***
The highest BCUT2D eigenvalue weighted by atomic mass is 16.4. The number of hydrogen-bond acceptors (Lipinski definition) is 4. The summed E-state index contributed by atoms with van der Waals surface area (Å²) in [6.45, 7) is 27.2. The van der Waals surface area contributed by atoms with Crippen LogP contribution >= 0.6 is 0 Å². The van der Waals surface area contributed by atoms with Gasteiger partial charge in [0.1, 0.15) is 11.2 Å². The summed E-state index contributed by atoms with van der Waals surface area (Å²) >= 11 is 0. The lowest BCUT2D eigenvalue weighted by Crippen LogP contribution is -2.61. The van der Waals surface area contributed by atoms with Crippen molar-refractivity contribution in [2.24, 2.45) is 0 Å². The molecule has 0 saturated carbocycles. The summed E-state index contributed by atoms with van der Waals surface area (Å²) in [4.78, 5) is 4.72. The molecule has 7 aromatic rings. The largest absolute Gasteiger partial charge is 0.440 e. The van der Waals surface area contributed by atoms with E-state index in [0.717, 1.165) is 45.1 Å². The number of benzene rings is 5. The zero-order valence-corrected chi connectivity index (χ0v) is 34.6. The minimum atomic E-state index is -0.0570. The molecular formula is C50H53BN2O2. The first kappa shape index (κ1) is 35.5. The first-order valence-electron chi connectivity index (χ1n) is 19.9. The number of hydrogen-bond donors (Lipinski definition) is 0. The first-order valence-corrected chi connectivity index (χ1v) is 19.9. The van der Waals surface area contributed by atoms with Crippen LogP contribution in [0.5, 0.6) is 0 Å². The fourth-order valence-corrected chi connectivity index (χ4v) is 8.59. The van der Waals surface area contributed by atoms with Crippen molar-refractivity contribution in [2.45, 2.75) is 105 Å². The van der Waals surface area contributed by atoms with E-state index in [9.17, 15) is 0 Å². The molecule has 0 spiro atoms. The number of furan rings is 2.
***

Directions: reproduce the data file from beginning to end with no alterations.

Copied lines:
The highest BCUT2D eigenvalue weighted by atomic mass is 16.4. The number of hydrogen-bond acceptors (Lipinski definition) is 4. The summed E-state index contributed by atoms with van der Waals surface area (Å²) in [6.45, 7) is 27.2. The van der Waals surface area contributed by atoms with Crippen LogP contribution >= 0.6 is 0 Å². The van der Waals surface area contributed by atoms with Gasteiger partial charge in [0.1, 0.15) is 11.2 Å². The summed E-state index contributed by atoms with van der Waals surface area (Å²) >= 11 is 0. The lowest BCUT2D eigenvalue weighted by Crippen LogP contribution is -2.61. The van der Waals surface area contributed by atoms with Crippen molar-refractivity contribution in [2.24, 2.45) is 0 Å². The molecule has 0 saturated carbocycles. The summed E-state index contributed by atoms with van der Waals surface area (Å²) in [4.78, 5) is 4.72. The molecule has 7 aromatic rings. The largest absolute Gasteiger partial charge is 0.440 e. The van der Waals surface area contributed by atoms with E-state index in [0.717, 1.165) is 45.1 Å². The number of benzene rings is 5. The zero-order valence-corrected chi connectivity index (χ0v) is 34.6. The minimum atomic E-state index is -0.0570. The molecular formula is C50H53BN2O2. The first kappa shape index (κ1) is 35.5. The first-order valence-electron chi connectivity index (χ1n) is 19.9. The number of hydrogen-bond donors (Lipinski definition) is 0. The first-order valence-corrected chi connectivity index (χ1v) is 19.9. The van der Waals surface area contributed by atoms with Crippen LogP contribution in [0.5, 0.6) is 0 Å². The fourth-order valence-corrected chi connectivity index (χ4v) is 8.59. The van der Waals surface area contributed by atoms with Crippen molar-refractivity contribution in [2.45, 2.75) is 105 Å². The van der Waals surface area contributed by atoms with E-state index in [9.17, 15) is 0 Å². The molecule has 0 spiro atoms. The number of furan rings is 2.